Grants Pass wins

The U.S. Supreme Court has ruled that banning camping in public places is permissible under the federal constitution. At least, it's not forbidden by the Cruel and Unusual Punishments Clause. The vote was 6 to 3, along the usual lines. The opinion is here.

This probably won't make much difference in Oregon, because between the geniuses in the Legislature and the state Supreme Court, they'll likely find a way to torpedo any reasonable solution that muncipalities can come up with to address the destruction of public places by addicts and other campers. But at least the "advocates" will stop running to the federal courthouse for a while.

I'm no fan of Justice Gorsuch, who wrote the majority opinion, but he makes some valid points here:

    To be sure, and once more, a variety of other legal doctrines and constitutional provisions work to protect those in our criminal justice system from a conviction. Like some other jurisdictions, Oregon recognizes a “necessity” defense to certain criminal charges. It may be that defense extends to charges for illegal camping when it comes to those with nowhere else to go. See State v. Barrett, 302 Ore. App. 23, 28, 460 P. 3d 93, 96 (2020) (citing Ore. Rev. Stat. §161.200). Insanity, diminished-capacity, and duress defenses also may be available in many jurisdictions. See Powell, 392 U. S., at 536. States and cities are free as well to add additional substantive protections. Since this litigation began, for example, Oregon itself has adopted a law specifically addressing how far its municipalities may go in regulating public camping. See, e.g., Ore. Rev. Stat. §195.530(2) (2023). For that matter, nothing in today’s decision prevents States, cities, and counties from going a step further and declining to criminalize public camping altogether. For its part, the Constitution provides many additional limits on state prosecutorial power, promising fair notice of the laws and equal treatment under them, forbidding selective prosecutions, and much more besides.... All this represents only a small sample of the legion protections our society affords a presumptively free individual from a criminal conviction. But aside from Robinson, a case directed to a highly unusual law that condemned status alone, this Court has never invoked the Eighth Amendment’s Cruel and Unusual Punishments Clause to perform that function.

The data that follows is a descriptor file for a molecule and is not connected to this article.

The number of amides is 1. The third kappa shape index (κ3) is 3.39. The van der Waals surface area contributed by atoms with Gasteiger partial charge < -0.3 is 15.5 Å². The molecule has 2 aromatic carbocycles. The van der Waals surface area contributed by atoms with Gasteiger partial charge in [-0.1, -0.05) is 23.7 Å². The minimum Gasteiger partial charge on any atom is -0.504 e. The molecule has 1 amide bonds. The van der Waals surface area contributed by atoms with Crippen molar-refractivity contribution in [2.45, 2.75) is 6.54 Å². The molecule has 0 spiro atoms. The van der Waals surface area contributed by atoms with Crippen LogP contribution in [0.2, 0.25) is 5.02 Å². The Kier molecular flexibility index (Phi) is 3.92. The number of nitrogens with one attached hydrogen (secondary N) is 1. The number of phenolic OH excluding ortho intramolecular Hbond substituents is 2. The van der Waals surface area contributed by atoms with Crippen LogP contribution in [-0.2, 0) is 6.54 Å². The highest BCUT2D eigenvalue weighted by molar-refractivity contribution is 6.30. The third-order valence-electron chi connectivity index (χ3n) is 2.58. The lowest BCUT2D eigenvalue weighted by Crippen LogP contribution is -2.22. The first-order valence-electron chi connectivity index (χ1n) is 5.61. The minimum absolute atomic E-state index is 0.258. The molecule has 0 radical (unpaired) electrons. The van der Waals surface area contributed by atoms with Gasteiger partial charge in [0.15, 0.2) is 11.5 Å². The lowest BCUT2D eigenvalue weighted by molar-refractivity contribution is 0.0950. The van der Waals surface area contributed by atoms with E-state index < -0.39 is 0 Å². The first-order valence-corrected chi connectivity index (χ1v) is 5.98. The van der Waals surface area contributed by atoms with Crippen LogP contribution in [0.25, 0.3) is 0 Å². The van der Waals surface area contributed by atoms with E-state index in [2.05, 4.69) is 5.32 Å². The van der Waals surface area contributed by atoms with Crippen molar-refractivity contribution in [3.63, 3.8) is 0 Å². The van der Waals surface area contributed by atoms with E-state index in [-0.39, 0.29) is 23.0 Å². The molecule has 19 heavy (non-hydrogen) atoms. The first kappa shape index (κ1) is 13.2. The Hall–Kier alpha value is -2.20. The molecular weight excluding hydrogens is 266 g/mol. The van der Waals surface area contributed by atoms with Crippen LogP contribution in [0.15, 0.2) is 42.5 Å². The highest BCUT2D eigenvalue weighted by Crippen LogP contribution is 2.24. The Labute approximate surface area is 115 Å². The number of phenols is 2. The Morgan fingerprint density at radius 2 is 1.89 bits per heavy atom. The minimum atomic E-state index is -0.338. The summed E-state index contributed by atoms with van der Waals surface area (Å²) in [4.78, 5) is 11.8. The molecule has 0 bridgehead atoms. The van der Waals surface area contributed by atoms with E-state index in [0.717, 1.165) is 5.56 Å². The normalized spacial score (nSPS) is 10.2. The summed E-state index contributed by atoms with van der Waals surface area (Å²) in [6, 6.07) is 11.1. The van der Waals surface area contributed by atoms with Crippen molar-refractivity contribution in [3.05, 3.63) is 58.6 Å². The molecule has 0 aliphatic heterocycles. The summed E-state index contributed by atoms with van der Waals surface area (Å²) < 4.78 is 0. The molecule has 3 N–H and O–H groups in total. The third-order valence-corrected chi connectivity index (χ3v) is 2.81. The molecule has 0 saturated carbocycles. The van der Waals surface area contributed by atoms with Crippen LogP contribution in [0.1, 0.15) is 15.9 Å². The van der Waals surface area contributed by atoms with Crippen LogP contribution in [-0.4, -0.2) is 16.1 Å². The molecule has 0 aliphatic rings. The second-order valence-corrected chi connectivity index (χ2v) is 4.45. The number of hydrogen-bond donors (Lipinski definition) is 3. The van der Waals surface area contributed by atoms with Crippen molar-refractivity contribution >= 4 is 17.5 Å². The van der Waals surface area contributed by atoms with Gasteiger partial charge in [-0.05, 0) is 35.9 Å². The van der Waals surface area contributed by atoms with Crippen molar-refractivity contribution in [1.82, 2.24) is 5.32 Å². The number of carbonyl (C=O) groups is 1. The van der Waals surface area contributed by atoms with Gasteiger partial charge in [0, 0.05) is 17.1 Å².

1. Probably not enough commercial real estate that Blackrock wants to buy for pennies, so no need to continue the "camping" hustle down there. LA, SF, Portland, Seattle, Vancouver the game goes on.

  2. Isn't this kind of moot at this point anyway, since Oregon codified Martin v. Boise as state law in HB3115? From the bill:

    "Any city or county law that regulates the acts of sitting, lying, sleeping or keeping
    warm and dry outdoors on public property that is open to the public must be objectively
    reasonable as to time, place and manner with regards to persons experiencing homelessness."

    It might lift the legal precedent set by the 9th Circuit, but that doesn't really change anything in Oregon since then-Rep. Kotek sponsored this law.

    1. Speaking of Kotek, the Ethics Commission held true to form and whitewashed Mrs Kotek on the Friday before the holiday week.

    2. Martin was way worse than that state statute you quote from. But as I say, the Oregon judges will be sure that the statute reaches the same level of suckitude.

      And statutes can be changed a lot easier than the federal constitution.


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